Equally, Rajnath was quite unfazed and bereft of any squeamishness when he approvingly referred to “genetic engineering”, a term suspiciously reminiscent of eugenics, and to DNA tests to argue that the genetic pool of India differed from that of Central Asia. This sudden burst of science was aimed at demonstrating that Babur, a Chagtai Turk, had nothing in common, at least genetically, with local Muslims who were converts from either the Hindu or Buddhist faith.

Ever since Nazi Germany used race and physical anthropology to perpetrate some of the worst crimes against humanity, the invocation of race and genetics in history and the social sciences have been viewed with considerable suspicion. These sensibilities were absent from Rajnath’s speechwriters, who are still bound in a ghettoized world of like-minded individuals. Their detachment from a new India that has become cosmopolitan and more Western was marked. They have become a caricature of the celluloid Borat from Kazakhstan whose pathological aversion to Jews and unfamiliarity with the social mores of America made him both funny and unacceptable.

The Liberhan report presented the BJP a handy escape route from the embarrassment of a misadventure 17 years ago. The shoddiness of the findings, its blunders and howlers and the absurdity of its recommendations made it difficult for even the ‘secular’ parties to use the report as a weapon of self-righteousness. The BJP just needed to ridicule the commission’s clumsiness, indicate its lack of even-handedness and hone in on Liberhan’s record of freeloading to get over an event best left to history to judge. L.K. Advani wisely chose to stay out of the firing line; and Sushma Swaraj in the Lok Sabha and Arun Jaitley in the Rajya Sabha did effective demolition jobs of Liberhan without simultaneously provoking a secularist backlash. The two politicians blacklisted by the RSS chief, Mohan Bhagwat, discreetly signalled to the country that 17 years and two generations separated the past from the present.

Rajnath’s certitudes appealed to the fanatically faithful, but seemed comic to those for whom the Ayodhya years are a hazy memory. He showed quite conclusively why any BJP that chooses to be bound in ghettoized Hindutva will invariably hit road bumps in 21st-century India. Unwittingly, he also demonstrated why another BJP with a more contemporary idiom has a future as the rallying point of anti-Congressism.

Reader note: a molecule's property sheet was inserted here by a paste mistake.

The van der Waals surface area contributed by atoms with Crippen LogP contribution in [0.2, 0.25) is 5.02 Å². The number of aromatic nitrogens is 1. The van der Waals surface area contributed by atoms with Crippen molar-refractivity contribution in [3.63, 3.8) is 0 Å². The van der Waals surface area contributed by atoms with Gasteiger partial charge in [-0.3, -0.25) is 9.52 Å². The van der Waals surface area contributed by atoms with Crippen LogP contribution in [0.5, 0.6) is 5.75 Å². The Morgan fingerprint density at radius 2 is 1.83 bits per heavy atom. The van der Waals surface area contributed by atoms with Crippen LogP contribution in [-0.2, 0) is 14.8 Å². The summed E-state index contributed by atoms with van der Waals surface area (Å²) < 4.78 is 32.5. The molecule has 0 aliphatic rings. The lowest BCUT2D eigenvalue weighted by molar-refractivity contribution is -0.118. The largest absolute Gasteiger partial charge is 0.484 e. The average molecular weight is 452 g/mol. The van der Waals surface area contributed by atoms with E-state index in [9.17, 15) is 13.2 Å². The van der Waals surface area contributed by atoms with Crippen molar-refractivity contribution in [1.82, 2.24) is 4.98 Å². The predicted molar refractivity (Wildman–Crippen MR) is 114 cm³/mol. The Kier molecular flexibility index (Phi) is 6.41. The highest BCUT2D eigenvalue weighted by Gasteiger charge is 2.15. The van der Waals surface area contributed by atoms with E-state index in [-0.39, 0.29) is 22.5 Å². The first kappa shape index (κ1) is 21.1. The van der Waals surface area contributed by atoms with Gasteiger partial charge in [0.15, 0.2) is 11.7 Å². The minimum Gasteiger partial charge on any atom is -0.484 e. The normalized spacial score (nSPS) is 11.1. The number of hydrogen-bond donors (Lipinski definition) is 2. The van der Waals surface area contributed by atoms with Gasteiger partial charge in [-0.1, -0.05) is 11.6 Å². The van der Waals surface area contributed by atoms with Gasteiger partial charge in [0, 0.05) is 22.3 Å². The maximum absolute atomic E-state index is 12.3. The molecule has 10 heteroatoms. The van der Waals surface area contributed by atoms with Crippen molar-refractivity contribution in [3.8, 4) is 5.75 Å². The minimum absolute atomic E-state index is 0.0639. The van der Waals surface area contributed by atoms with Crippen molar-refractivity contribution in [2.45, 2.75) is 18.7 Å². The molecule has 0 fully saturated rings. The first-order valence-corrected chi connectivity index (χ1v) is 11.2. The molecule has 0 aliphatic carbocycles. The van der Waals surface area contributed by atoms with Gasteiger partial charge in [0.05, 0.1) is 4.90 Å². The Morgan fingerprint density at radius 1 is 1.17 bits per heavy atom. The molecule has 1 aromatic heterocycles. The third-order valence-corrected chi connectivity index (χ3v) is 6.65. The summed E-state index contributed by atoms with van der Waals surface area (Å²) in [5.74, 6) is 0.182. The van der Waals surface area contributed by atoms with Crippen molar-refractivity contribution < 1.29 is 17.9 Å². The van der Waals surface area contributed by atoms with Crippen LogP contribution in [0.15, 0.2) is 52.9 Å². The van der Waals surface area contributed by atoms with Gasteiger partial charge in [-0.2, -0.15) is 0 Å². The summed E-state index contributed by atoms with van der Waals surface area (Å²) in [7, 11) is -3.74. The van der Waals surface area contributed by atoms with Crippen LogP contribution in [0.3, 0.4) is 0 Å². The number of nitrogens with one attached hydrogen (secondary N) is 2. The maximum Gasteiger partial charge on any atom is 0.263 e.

The Telegraph, December 11, 2009

Was Rao a winner or loser? Let history decide (December 6, 2009)

By Swapan Dasgupta

In Alan Bennett's celebrated play 'Forty Years On', there is an amusing but poignant scene centred on the trial of Neville Chamberlain by the 'Court of History'. This court, the presiding judge informs the disoriented accused, is "not a 'Court of Justice'. We judge solely by appearances, and i don't like yours." In a court where the presentation of evidence follows the sentencing, Chamberlain is held guilty for his failure to recognise that Hitler was a "patent scallywag". He is handed out a two-word sentence: "Perpetual ignominy".

There may be unintended similarities between the procedural quirkiness of Bennett's 'Court of Justice', particularly its decision to ''judge solely by appearances'', and the lack of rigour that marked Justice M S Liberhan's pronouncements on the demolition in Ayodhya 17 years ago. Quite predictably, and not least because he converted a three-month contract into a 17 year pension, Liberhan has been mercilessly pilloried and ridiculed by both the political class and the media. What should have been the definitive post-mortem report of an event that left India both shaken and stirred, ended up resembling the shoddy dissertation of a plodder in a C-grade university.

The disservice that Liberhan has done to the standing of the judiciary is incalculable. But equally galling has been his role in disfiguring the public perception of the past. Since a great deal of the Liberhan report is clouded in sweeping generalisations, inconsistencies, factual inaccuracies, purple prose and plain howlers, the inclination to rubbish everything in the 1,000-page offering has proved irresistible to the political and editorial classes.